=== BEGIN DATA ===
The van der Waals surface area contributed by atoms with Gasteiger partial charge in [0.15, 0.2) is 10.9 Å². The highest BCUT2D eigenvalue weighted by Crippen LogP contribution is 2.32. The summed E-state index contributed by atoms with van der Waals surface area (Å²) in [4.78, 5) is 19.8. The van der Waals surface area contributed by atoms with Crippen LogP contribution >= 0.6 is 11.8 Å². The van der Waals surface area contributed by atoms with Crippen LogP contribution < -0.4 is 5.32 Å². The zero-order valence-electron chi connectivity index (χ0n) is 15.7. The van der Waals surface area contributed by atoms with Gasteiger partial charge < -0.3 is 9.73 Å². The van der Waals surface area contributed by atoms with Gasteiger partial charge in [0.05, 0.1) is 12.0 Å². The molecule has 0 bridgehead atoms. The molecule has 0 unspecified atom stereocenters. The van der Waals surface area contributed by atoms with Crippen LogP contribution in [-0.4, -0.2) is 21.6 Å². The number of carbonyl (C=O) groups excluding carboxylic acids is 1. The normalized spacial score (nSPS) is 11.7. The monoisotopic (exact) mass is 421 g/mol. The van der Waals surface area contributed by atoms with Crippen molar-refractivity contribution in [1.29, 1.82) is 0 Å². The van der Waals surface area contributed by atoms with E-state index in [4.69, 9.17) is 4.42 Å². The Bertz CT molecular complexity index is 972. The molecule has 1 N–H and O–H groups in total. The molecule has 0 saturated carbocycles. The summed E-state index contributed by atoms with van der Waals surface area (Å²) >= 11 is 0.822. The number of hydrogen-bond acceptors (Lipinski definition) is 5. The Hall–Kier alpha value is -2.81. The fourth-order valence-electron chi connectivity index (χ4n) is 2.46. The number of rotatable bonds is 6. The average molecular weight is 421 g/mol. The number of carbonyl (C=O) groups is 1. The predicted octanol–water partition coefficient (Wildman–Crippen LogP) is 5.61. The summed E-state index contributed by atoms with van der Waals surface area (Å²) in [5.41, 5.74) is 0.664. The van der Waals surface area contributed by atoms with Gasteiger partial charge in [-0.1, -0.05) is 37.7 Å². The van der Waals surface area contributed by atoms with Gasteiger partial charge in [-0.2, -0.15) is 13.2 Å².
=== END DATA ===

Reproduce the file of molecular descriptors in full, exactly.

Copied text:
The van der Waals surface area contributed by atoms with Gasteiger partial charge in [0.15, 0.2) is 10.9 Å². The highest BCUT2D eigenvalue weighted by Crippen LogP contribution is 2.32. The summed E-state index contributed by atoms with van der Waals surface area (Å²) in [4.78, 5) is 19.8. The van der Waals surface area contributed by atoms with Crippen LogP contribution >= 0.6 is 11.8 Å². The van der Waals surface area contributed by atoms with Crippen LogP contribution < -0.4 is 5.32 Å². The zero-order valence-electron chi connectivity index (χ0n) is 15.7. The van der Waals surface area contributed by atoms with Gasteiger partial charge < -0.3 is 9.73 Å². The van der Waals surface area contributed by atoms with Gasteiger partial charge in [0.05, 0.1) is 12.0 Å². The molecule has 0 bridgehead atoms. The molecule has 0 unspecified atom stereocenters. The van der Waals surface area contributed by atoms with Crippen LogP contribution in [-0.4, -0.2) is 21.6 Å². The number of carbonyl (C=O) groups excluding carboxylic acids is 1. The normalized spacial score (nSPS) is 11.7. The monoisotopic (exact) mass is 421 g/mol. The van der Waals surface area contributed by atoms with Crippen molar-refractivity contribution in [1.29, 1.82) is 0 Å². The van der Waals surface area contributed by atoms with E-state index in [4.69, 9.17) is 4.42 Å². The Bertz CT molecular complexity index is 972. The molecule has 1 N–H and O–H groups in total. The molecule has 0 saturated carbocycles. The summed E-state index contributed by atoms with van der Waals surface area (Å²) >= 11 is 0.822. The number of hydrogen-bond acceptors (Lipinski definition) is 5. The Hall–Kier alpha value is -2.81. The fourth-order valence-electron chi connectivity index (χ4n) is 2.46. The number of rotatable bonds is 6. The average molecular weight is 421 g/mol. The number of carbonyl (C=O) groups is 1. The predicted octanol–water partition coefficient (Wildman–Crippen LogP) is 5.61. The summed E-state index contributed by atoms with van der Waals surface area (Å²) in [5.41, 5.74) is 0.664. The van der Waals surface area contributed by atoms with Gasteiger partial charge in [-0.1, -0.05) is 37.7 Å². The van der Waals surface area contributed by atoms with Gasteiger partial charge in [-0.2, -0.15) is 13.2 Å².